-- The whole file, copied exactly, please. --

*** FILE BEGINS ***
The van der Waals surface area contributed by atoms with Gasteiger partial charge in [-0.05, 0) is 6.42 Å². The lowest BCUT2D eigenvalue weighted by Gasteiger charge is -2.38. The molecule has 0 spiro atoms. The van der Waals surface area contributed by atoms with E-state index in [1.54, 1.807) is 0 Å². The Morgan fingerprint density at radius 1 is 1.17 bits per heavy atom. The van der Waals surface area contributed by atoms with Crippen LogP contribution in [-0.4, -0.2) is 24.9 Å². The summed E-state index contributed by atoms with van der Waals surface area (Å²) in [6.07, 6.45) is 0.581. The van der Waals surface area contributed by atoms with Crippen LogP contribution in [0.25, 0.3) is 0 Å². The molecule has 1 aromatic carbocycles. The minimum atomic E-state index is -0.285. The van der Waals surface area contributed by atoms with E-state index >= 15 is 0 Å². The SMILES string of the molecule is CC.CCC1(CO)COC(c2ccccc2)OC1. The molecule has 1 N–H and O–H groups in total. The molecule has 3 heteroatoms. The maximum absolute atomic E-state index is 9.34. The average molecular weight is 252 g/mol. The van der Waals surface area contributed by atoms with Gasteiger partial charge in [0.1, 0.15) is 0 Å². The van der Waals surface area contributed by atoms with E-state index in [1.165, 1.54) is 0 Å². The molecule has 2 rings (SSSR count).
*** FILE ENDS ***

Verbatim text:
The van der Waals surface area contributed by atoms with Gasteiger partial charge in [-0.05, 0) is 6.42 Å². The lowest BCUT2D eigenvalue weighted by Gasteiger charge is -2.38. The molecule has 0 spiro atoms. The van der Waals surface area contributed by atoms with E-state index in [1.54, 1.807) is 0 Å². The Morgan fingerprint density at radius 1 is 1.17 bits per heavy atom. The van der Waals surface area contributed by atoms with Crippen LogP contribution in [-0.4, -0.2) is 24.9 Å². The summed E-state index contributed by atoms with van der Waals surface area (Å²) in [6.07, 6.45) is 0.581. The van der Waals surface area contributed by atoms with Crippen LogP contribution in [0.25, 0.3) is 0 Å². The molecule has 1 aromatic carbocycles. The minimum atomic E-state index is -0.285. The van der Waals surface area contributed by atoms with E-state index >= 15 is 0 Å². The SMILES string of the molecule is CC.CCC1(CO)COC(c2ccccc2)OC1. The molecule has 1 N–H and O–H groups in total. The molecule has 3 heteroatoms. The maximum absolute atomic E-state index is 9.34. The average molecular weight is 252 g/mol. The van der Waals surface area contributed by atoms with Gasteiger partial charge in [0.1, 0.15) is 0 Å². The van der Waals surface area contributed by atoms with E-state index in [1.165, 1.54) is 0 Å². The molecule has 2 rings (SSSR count).